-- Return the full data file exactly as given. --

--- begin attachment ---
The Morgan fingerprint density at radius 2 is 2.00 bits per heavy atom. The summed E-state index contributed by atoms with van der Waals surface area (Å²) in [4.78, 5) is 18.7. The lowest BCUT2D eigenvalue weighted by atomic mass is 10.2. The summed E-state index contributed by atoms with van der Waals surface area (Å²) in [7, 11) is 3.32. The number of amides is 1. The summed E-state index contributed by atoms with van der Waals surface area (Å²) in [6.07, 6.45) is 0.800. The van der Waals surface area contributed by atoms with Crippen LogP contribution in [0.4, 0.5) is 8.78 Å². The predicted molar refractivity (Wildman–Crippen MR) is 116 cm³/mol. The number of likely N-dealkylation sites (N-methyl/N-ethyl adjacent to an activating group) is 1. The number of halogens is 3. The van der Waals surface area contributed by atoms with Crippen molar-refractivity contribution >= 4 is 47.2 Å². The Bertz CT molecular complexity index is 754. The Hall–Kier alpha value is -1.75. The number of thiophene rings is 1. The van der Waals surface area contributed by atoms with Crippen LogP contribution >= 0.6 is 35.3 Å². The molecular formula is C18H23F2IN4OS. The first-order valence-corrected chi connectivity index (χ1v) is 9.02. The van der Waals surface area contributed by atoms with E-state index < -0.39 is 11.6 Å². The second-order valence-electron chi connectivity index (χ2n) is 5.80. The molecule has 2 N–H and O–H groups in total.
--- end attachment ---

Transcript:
The Morgan fingerprint density at radius 2 is 2.00 bits per heavy atom. The summed E-state index contributed by atoms with van der Waals surface area (Å²) in [4.78, 5) is 18.7. The lowest BCUT2D eigenvalue weighted by atomic mass is 10.2. The summed E-state index contributed by atoms with van der Waals surface area (Å²) in [7, 11) is 3.32. The number of amides is 1. The summed E-state index contributed by atoms with van der Waals surface area (Å²) in [6.07, 6.45) is 0.800. The van der Waals surface area contributed by atoms with Crippen LogP contribution in [0.4, 0.5) is 8.78 Å². The predicted molar refractivity (Wildman–Crippen MR) is 116 cm³/mol. The number of likely N-dealkylation sites (N-methyl/N-ethyl adjacent to an activating group) is 1. The number of halogens is 3. The van der Waals surface area contributed by atoms with Crippen molar-refractivity contribution >= 4 is 47.2 Å². The Bertz CT molecular complexity index is 754. The Hall–Kier alpha value is -1.75. The number of thiophene rings is 1. The van der Waals surface area contributed by atoms with Crippen LogP contribution >= 0.6 is 35.3 Å². The molecular formula is C18H23F2IN4OS. The first-order valence-corrected chi connectivity index (χ1v) is 9.02. The van der Waals surface area contributed by atoms with E-state index < -0.39 is 11.6 Å². The second-order valence-electron chi connectivity index (χ2n) is 5.80. The molecule has 2 N–H and O–H groups in total.